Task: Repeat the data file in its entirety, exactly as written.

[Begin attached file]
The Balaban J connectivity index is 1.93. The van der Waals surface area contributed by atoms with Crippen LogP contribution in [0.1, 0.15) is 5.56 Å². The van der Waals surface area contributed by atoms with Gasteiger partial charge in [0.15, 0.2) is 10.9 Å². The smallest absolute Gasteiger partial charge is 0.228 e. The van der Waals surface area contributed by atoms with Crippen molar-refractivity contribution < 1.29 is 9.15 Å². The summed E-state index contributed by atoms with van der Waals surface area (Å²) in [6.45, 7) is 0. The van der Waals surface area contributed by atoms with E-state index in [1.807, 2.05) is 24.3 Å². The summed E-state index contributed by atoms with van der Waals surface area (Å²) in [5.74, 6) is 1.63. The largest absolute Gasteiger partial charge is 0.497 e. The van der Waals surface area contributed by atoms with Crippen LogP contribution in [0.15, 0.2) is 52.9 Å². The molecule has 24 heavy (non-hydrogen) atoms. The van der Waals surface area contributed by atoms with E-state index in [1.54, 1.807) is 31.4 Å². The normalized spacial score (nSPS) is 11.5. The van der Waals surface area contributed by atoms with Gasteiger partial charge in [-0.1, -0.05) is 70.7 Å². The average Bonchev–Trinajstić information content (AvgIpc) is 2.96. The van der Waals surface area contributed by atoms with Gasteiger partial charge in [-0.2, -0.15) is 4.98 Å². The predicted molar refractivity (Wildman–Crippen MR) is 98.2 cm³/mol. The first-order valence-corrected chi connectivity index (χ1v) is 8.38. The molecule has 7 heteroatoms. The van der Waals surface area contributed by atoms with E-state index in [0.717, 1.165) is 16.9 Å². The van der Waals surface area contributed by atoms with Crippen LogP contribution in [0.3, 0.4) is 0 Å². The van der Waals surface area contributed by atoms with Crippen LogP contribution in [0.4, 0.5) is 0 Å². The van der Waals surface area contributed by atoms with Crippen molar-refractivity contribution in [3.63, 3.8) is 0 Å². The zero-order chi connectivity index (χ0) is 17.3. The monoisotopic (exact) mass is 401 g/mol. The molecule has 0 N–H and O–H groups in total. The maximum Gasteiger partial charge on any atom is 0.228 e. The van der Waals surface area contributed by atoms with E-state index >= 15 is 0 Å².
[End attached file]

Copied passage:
The Balaban J connectivity index is 1.93. The van der Waals surface area contributed by atoms with Crippen LogP contribution in [0.1, 0.15) is 5.56 Å². The van der Waals surface area contributed by atoms with Gasteiger partial charge in [0.15, 0.2) is 10.9 Å². The smallest absolute Gasteiger partial charge is 0.228 e. The van der Waals surface area contributed by atoms with Crippen molar-refractivity contribution < 1.29 is 9.15 Å². The summed E-state index contributed by atoms with van der Waals surface area (Å²) in [6.45, 7) is 0. The van der Waals surface area contributed by atoms with E-state index in [1.807, 2.05) is 24.3 Å². The summed E-state index contributed by atoms with van der Waals surface area (Å²) in [5.74, 6) is 1.63. The largest absolute Gasteiger partial charge is 0.497 e. The van der Waals surface area contributed by atoms with Crippen LogP contribution in [0.15, 0.2) is 52.9 Å². The molecule has 24 heavy (non-hydrogen) atoms. The van der Waals surface area contributed by atoms with E-state index in [1.54, 1.807) is 31.4 Å². The normalized spacial score (nSPS) is 11.5. The van der Waals surface area contributed by atoms with Gasteiger partial charge in [-0.1, -0.05) is 70.7 Å². The average Bonchev–Trinajstić information content (AvgIpc) is 2.96. The van der Waals surface area contributed by atoms with Gasteiger partial charge in [-0.2, -0.15) is 4.98 Å². The predicted molar refractivity (Wildman–Crippen MR) is 98.2 cm³/mol. The first-order valence-corrected chi connectivity index (χ1v) is 8.38. The molecule has 7 heteroatoms. The van der Waals surface area contributed by atoms with E-state index in [0.717, 1.165) is 16.9 Å². The van der Waals surface area contributed by atoms with Crippen LogP contribution in [0.3, 0.4) is 0 Å². The van der Waals surface area contributed by atoms with Crippen LogP contribution in [0.4, 0.5) is 0 Å². The van der Waals surface area contributed by atoms with Crippen molar-refractivity contribution in [3.63, 3.8) is 0 Å². The zero-order chi connectivity index (χ0) is 17.3. The monoisotopic (exact) mass is 401 g/mol. The molecule has 0 N–H and O–H groups in total. The maximum Gasteiger partial charge on any atom is 0.228 e. The van der Waals surface area contributed by atoms with E-state index >= 15 is 0 Å².